As a Christian, “He is Risen!” is one of my favorite phrases taken from scripture. In some of my darkest times, it has helped me to not only remember who Christ is (and all the power that entails within and without my situation), but also who I am IN Christ.
In Matthew 28:6, Matthew recounts the angel who caused an earthquake and who rolled away the stone to the entrance to the tomb, and who gently stated these words to comfort the women there to anoint Jesus’s body with spices, “He is not here: for he is risen, as he said. Come, see the place where the Lord lay” (KJV).
This same angel then tells the women, “And go quickly, and tell his disciples that he is risen from the dead; and, behold, he goeth before you into Galilee; there shall ye see him: lo, I have told you.”
What a great comfort for Christians from those three little words…He Is Risen!
But, as an English teacher, they have grammatically baffled me. Let me break down why….
“Is” is the present tense of the “be” verb when conjugated. It means “a present state of being”–which is the present tense or happening currently. “Risen” is the past participle of rise.
What does past participle mean in the English language? The past participle is the form a verb takes when combined with the auxiliary (or helping) verb “have” to form the perfect tense. When combined this way, the auxiliary verb helps determine the present, past, or future perfect tense of the verb.
In other words, to say Jesus “has risen” means an action that began in the past and is happening concurrently with another past action (present perfect), ie Jesus has risen from the grave and Christians have based their joy on that occurrence! Or, stating Jesus “had risen” from the grave means an action was completed when another past action began (past perfect), ie Jesus had risen when Mary approached the tomb. Or finally, stating Jesus “will have risen” means a future action or condition that will have ended before another begins (future perfect), ie Jesus will have risen when future Christians profess their faith in him.
Got all that?
So in actuality, stating the words “He is risen” is conceivably not only physically and spiritually an impossibility, but also a grammatical impossibility as well.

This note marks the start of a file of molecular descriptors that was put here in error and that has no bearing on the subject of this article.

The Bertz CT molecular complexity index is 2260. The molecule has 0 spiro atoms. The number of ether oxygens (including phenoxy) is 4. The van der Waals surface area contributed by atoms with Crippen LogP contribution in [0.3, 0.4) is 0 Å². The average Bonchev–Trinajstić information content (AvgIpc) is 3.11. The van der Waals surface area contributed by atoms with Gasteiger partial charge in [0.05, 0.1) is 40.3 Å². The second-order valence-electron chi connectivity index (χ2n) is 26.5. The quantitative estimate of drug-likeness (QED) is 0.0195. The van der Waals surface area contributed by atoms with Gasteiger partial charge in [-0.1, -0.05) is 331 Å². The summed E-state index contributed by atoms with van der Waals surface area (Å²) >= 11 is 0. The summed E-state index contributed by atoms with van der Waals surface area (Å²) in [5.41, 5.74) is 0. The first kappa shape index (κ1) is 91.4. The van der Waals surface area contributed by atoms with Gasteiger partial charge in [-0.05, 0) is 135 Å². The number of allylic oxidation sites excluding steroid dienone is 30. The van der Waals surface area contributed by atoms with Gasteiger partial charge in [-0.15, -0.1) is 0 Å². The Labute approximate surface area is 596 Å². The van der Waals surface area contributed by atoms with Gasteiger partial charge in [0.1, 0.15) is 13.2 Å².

…yet, the angel says, “He is risen.”
He IS risen.
As stated, “is” means a present, right now, state of being, and risen is an irregular participle needing a helping verb to define its grammatical state–to determine what form of “perfect” it is.
Therein lies the paradox.
But, that’s also so God. He will never allow himself to truly be defined by any human constraints. The resurrection happened, but Jesus is.
Jesus IS risen because his body wasn’t the only part of the equation. Jesus’s resurrection was the absolute act of love whereby an infinite spirit became contained in a finite vessel for 33 years in order to not only know about, but to know intimately the experiences of his creation in order to defeat the ultimate obstacle of our faith–death–by dying on a cross. Jesus’s body WAS raised, but his spirit IS, his omnipotence IS, his omnipresence IS.
Jesus IS risen because he right now, today, is above all of our greatest fears, above all of our deepest needs, above all of our greatest enemies, and while being above all else is simultaneously WITHIN us to be, as the Psalmist says in Psalm 46, “our refuge and strength, a very present help in trouble” (KJV).
He is what we need, when we need, at the time of our need, while we need.
The writer of Hebrews says it best in verse 8, “Jesus Christ the same, yesterday, today, and forever” (KJV).
So rejoice! Rejoice, I say…rejoice!
It isn’t a typo, a grammatical error, or a spiritual implausibility. He…Is…Risen is a truth upon which you can have hope and the assurance of your faith.
Christ is paradoxically perfect. Trust him.
Happy Good Friday! 🙂